Living like a local involves a few more compromises than sitting on the porch and toasting the sunset. It's not exactly blood sweat and tears but for most people who start a new life in the Southernmost City there are some realities to face.
The daily chores don't go away but they increase in volume when it takes three jobs to maintain the dreamer's life. On Labor Day, that most North American response to May Day, one might be inclined to give thanks for work, especially if one reads the shadow stats website which puts true current unemployment and under-employment around 23% well above the official numbers.
People ask me what it takes to move to Key West, as though I have particular insight, while I have none in particular my standard answer is one I've not heard given before. I advise the dreamer that it is wise to surrender all ambition. The good jobs are taken, and by 'good' in this context I mean the prestige jobs that confer privilege. If the idea is to move to Key West and upset the order of things the dreamer will be quite surprised. Key West does quite nicely thank you by not upsetting the apple cart.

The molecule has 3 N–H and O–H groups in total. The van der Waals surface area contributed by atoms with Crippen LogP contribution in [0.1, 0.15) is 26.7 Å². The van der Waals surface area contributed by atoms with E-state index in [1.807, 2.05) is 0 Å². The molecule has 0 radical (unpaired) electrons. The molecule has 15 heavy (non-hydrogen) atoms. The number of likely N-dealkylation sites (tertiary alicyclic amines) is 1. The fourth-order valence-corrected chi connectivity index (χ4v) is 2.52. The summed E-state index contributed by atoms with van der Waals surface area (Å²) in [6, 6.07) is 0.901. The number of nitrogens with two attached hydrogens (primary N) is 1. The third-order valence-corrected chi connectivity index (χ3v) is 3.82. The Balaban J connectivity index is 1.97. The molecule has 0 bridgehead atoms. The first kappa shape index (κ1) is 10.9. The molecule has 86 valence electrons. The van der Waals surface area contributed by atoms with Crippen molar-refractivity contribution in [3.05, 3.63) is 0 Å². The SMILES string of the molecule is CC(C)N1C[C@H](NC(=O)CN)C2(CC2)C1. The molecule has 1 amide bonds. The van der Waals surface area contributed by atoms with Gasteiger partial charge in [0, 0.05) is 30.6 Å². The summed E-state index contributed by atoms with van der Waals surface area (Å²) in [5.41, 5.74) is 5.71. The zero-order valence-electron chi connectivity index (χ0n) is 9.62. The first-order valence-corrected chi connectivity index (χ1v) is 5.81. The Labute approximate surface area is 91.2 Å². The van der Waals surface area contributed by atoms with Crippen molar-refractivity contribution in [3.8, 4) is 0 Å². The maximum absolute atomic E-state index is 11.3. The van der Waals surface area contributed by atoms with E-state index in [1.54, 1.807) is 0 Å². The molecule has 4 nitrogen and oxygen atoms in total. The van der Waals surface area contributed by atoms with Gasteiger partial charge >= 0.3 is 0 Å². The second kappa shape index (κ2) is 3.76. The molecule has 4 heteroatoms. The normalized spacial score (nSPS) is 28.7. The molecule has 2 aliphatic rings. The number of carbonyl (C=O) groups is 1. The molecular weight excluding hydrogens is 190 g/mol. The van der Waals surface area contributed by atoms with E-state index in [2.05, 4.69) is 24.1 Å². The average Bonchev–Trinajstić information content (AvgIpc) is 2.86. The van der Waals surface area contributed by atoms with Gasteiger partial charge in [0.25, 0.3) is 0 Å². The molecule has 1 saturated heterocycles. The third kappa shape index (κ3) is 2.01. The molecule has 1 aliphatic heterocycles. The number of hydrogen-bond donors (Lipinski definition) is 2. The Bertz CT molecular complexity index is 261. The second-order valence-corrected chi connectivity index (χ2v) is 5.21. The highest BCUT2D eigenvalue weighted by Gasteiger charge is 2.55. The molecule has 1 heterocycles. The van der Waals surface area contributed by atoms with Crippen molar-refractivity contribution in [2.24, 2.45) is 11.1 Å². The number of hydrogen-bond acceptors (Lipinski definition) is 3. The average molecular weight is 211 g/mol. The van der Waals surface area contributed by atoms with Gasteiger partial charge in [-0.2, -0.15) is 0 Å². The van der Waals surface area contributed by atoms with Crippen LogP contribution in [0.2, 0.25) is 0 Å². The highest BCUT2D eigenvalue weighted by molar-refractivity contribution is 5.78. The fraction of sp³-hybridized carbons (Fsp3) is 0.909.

The thing about Key West is that the cost of living is high and wages aren't which makes it tricky living for dreamers without private funds. Dreamers who come to town and expect to live as though on vacation had better have plenty of funds to so do. Those with a private income can drink and whore at will and dabble and enjoy the freedom conferred by money. Many do. Some come to town to be artists in a congenial environment and many thrive. For a lot of run of the mill dreamers life in Key West is an endless search for enough jobs to make ends meet. Porch sitting doesn't come in to it. Most of us work and go home to sleep and are happy enough that it never snows.
Labor Day is an ironic holiday when even official statistics admit one in ten workers is without a living. We reward bankers for shuffling money and excoriate the victims of their greed who see their unemployment charity (paid from their former wages) running out. We in the Keys are luckier than most. But we in the Keys cling precariously to the bottom rung of labor's ladder. Wen we lose our grip we leave and head north back to the bosom of our formerly unwanted families.
I am working Labor Day weekend and consider myself lucky to have but one job, and a job that I enjoy. I hope some economic miracle comes our way in the next year that things might improve for those that need it. It doesn't look likely as we seem mired in a world of economic unreality that makes Key West a shining jewel of serenity in a world gone broke. That should be good fortune enough for any dreamer.
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